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    Mueller speaks out on WLS (Warning: here be heresy) | Log in/Create an Account | Top | 21 comments | Search Discussion
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    Re: Mueller speaks out on WLS (Warning: here be he
    by fnord (groy2kNO@SPAMyahoo.com) on Tuesday August 27 2002, @09:08PM (#8739)
    User #2810 Info
    While I agree with adding numerous new TLDs. having to rely on a hypothetical or even real dyslexic Blechfrie to make your case seems rather wonky. Belchfire can register belchfire.biz, or if they're in the UK, belchfire.co.uk, or in the US, belchfire.us. Companies that have refused to be shaken down for *.com for a year or two don't have to worry about the squatter re-registering it, the extortion didn't work so they'll move on to greener pastures and let the name expire. Getting a WLS on the name, as you say, just tells them to hang onto it. Not getting a WLS means it will probably expire and not be picked up by anyone, no other squatter will try where the first one failed.

    But this is built on too many hypotheticals, there aren't a bunch of Belchfire's out there just lusting after their proper name, the WLS market is driven by those who want existing sites with existing traffic that they can then redirect (more accurately, misdirect) to pr0n and/or gambling sites. .com is already a wasteland of 404 errors and coming soon and for sale pages, institutionalizing a service that will ensure mousetrapping multiple popup sites where entirely unrelated sites used to exist will just further devalue .com. VeriSign doesn't care, they'd rather have more money now than less later, and ICANN seems to agree with that strategy. The long term effect will be that .com will be further devalued and other gTLDs and ccTLDs will become more trustworthy and thus more used. So even without more new gTLDs the worm is turning. -g

    [ Reply to This | Parent ]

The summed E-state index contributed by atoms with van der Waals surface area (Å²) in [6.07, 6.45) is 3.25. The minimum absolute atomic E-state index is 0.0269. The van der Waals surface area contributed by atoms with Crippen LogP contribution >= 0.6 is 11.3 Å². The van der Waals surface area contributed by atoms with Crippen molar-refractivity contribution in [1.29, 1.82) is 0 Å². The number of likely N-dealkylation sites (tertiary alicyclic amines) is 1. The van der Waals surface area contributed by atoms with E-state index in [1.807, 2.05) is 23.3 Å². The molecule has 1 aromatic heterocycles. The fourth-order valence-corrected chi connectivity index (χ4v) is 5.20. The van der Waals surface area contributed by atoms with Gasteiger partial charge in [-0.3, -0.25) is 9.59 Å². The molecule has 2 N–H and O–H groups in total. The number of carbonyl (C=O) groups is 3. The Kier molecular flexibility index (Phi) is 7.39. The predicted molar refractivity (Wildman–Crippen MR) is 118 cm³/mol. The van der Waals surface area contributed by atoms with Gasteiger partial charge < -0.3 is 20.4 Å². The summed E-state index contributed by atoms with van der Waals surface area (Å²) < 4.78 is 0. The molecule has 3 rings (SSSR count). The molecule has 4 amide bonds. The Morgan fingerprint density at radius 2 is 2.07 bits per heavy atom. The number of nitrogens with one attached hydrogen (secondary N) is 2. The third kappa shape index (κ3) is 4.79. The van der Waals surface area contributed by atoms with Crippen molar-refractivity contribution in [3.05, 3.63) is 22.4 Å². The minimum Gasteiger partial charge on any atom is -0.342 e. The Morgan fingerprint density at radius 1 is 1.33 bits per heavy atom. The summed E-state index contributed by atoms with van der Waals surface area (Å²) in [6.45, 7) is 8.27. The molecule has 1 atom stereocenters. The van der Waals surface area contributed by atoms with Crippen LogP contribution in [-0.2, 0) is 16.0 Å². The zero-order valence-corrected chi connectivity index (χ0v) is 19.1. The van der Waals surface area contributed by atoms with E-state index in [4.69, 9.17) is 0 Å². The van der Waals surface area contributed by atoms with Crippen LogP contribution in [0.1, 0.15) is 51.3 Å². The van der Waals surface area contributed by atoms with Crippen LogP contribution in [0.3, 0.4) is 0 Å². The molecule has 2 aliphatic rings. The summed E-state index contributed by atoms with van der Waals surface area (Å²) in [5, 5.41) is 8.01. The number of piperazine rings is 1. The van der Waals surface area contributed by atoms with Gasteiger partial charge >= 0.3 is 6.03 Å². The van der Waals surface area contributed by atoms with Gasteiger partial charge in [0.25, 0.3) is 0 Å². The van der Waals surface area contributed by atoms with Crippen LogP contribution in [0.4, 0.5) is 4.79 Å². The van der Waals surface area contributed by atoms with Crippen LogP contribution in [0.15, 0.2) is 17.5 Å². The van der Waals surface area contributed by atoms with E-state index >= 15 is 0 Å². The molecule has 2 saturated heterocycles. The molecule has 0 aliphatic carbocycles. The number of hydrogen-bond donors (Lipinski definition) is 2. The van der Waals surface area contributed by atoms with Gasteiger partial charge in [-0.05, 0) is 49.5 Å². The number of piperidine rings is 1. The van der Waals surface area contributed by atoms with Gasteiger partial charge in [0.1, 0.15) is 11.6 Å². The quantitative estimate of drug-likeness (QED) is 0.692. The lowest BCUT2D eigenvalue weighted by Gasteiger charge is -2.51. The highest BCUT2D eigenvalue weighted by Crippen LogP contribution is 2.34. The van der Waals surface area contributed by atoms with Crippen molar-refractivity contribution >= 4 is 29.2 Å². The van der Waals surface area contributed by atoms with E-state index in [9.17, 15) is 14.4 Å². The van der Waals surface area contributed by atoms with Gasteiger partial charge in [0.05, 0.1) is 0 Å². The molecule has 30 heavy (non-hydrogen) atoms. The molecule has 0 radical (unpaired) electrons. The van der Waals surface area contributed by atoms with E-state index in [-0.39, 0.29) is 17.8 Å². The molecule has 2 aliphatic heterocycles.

Re: Mueller speaks out on WLS (Warning: here be he
    by RFassett on Wednesday August 28 2002, @02:33AM (#8743)
    User #3226 Info | http://www.enum.info
    Whether one advocates, or does not advocate, new TLD's for whatever logical and seemingly justifiable reasons, the question to me is whether ICANN is acting a regulator to the market place by restricting entry.

    ICANN, the private entity, continues to claim it is not, is not intended to be, nor has the "will" to be a market regulator for DNS addressing. By restricting entry thus limiting the number of TLD registries - some say artificially but certainly without any clear documentation as to why as pointed out by the NTEPPTF itself - is ICANN not acting as a market regulator?

    Was ICANN's role intended to be one where it would "foster" competition that in spirit would seem to remove itself as a regulator? Has ICANN not completely twisted this around to where it becomes - by its owns actions - a market regulator? Is ICANN structurally - by design - incapable of playing the role of a global DNS regulator?

    By restricting entry, does ICANN not gain precious leverage with the few registries it has contracts with whereby it can then further influence regulatory measures upon the market place, notably the user community? No "mutually agreed" contract, no entry (see .pro delay).

    If ICANN sets up a system for entry, will it not lose this leverage, or certainly more likely to be challenged on its authority to impose market place regulatory measures in its registry contracts? If so, will ICANN not lose much of its ability to centrally regulate the market place, such as imposing sponsorships, price controls, and new product service offerings?